In April, 1847, he left Winter Quarters as one of the original band of pioneers for the Rocky mountains, arriving in Great Salt Lake Valley in July 1847. In August 1847, together with a company of about forty men, he started back to the Missouri river. The company being very destitute of food, he on one occasion traded his shirt to the Indians for buffalo meat; afterwards he made himself another shirt out of his wagon cover. The company continued the journey and arrived at Winter Quarters on October 21, 1847.
In June 1848, together with a company of Saints under the direction of Brigham Young, he again took his journey across the plains. On his arrival in the valley, he built a home for his family in the Nineteenth Ward, Salt Lake City. In October 1852, he was called on a mission to England. He started on this mission September 15, 1852, and arrived in Liverpool January 5, 1853. After laboring faithfully as a missionary in Great Britain, he returned to Salt Lake City in September 1855, having been absent from home about three years.
Soon after his return, he was ordained a High Priest and set apart as first counselor to Bishop Alonzo H. Raleigh of the Nineteenth Ward. In October 1855, he married Margaret Emily Jones, a convert from England. Together they had three children.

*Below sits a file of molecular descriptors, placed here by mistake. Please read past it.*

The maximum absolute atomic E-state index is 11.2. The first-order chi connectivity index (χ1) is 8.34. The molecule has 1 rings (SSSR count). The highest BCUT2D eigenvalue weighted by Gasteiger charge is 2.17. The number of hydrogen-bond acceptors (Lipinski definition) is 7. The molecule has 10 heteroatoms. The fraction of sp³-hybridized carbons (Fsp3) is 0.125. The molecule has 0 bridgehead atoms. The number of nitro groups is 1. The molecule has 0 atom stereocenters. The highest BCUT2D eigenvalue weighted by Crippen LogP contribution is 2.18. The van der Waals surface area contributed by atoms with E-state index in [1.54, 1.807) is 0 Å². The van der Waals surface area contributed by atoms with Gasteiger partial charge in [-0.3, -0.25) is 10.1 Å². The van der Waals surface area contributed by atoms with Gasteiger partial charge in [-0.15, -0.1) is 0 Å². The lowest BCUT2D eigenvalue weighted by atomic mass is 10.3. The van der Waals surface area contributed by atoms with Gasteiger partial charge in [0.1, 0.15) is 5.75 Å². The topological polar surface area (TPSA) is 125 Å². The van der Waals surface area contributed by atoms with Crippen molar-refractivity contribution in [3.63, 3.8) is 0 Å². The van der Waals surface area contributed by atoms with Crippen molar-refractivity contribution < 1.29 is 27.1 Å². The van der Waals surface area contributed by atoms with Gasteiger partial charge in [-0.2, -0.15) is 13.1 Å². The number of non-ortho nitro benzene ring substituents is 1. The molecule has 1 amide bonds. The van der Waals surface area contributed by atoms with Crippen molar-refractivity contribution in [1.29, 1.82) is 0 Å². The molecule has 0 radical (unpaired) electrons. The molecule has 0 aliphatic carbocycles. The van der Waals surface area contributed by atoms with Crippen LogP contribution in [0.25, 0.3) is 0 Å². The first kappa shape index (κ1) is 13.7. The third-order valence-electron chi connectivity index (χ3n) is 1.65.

Together with his eldest son, Wilbert B. Earl, Sylvester spent part of the winter of 1857-58 in Echo canyon, together with others who were sent out to prevent Johnston’s army from entering the Valley.
In the fall of 1861 he was called to take his family and move into the southern part of Utah. He settled in Pine valley where he engaged in saw mill business and stock raising. Sylvester was a master carpenter and helped build the chapel in Pine Valley, Utah.
In December 1871, he moved part of his family to Middleton, near St. George, where he died on July 23, 1872. He was buried in the St. George Cemetery the following day. He was just 58 years of age.